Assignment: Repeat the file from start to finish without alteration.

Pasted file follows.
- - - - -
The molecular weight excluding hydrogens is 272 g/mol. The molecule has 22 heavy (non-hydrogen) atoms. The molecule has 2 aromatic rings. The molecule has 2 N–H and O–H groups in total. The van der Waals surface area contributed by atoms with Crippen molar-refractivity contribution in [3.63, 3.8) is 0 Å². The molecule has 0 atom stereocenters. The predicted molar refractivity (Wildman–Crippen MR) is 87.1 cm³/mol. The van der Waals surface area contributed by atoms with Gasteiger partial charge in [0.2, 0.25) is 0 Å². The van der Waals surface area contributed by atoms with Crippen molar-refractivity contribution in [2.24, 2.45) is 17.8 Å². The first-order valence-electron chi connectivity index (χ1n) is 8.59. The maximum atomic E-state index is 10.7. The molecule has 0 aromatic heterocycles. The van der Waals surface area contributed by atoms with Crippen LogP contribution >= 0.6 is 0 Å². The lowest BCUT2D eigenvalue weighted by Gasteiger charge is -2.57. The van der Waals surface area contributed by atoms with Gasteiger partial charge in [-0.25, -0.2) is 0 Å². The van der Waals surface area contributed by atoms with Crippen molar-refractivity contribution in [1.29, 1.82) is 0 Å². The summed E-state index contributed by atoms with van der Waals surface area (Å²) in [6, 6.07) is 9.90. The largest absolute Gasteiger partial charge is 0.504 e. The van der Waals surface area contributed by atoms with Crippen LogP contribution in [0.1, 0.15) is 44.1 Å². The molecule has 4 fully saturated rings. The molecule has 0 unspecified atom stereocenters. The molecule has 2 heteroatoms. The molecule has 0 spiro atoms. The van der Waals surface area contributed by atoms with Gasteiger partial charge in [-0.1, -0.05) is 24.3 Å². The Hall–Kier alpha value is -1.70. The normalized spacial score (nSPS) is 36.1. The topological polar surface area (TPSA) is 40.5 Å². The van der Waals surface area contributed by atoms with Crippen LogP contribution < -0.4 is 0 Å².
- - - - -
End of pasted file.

The molecular weight excluding hydrogens is 272 g/mol. The molecule has 22 heavy (non-hydrogen) atoms. The molecule has 2 aromatic rings. The molecule has 2 N–H and O–H groups in total. The van der Waals surface area contributed by atoms with Crippen molar-refractivity contribution in [3.63, 3.8) is 0 Å². The molecule has 0 atom stereocenters. The predicted molar refractivity (Wildman–Crippen MR) is 87.1 cm³/mol. The van der Waals surface area contributed by atoms with Gasteiger partial charge in [0.2, 0.25) is 0 Å². The van der Waals surface area contributed by atoms with Crippen molar-refractivity contribution in [2.24, 2.45) is 17.8 Å². The first-order valence-electron chi connectivity index (χ1n) is 8.59. The maximum atomic E-state index is 10.7. The molecule has 0 aromatic heterocycles. The van der Waals surface area contributed by atoms with Crippen LogP contribution >= 0.6 is 0 Å². The lowest BCUT2D eigenvalue weighted by Gasteiger charge is -2.57. The van der Waals surface area contributed by atoms with Gasteiger partial charge in [-0.25, -0.2) is 0 Å². The van der Waals surface area contributed by atoms with Crippen molar-refractivity contribution in [1.29, 1.82) is 0 Å². The summed E-state index contributed by atoms with van der Waals surface area (Å²) in [6, 6.07) is 9.90. The largest absolute Gasteiger partial charge is 0.504 e. The van der Waals surface area contributed by atoms with Crippen LogP contribution in [0.1, 0.15) is 44.1 Å². The molecule has 4 fully saturated rings. The molecule has 0 unspecified atom stereocenters. The molecule has 2 heteroatoms. The molecule has 0 spiro atoms. The van der Waals surface area contributed by atoms with Gasteiger partial charge in [-0.1, -0.05) is 24.3 Å². The Hall–Kier alpha value is -1.70. The normalized spacial score (nSPS) is 36.1. The topological polar surface area (TPSA) is 40.5 Å². The van der Waals surface area contributed by atoms with Crippen LogP contribution < -0.4 is 0 Å².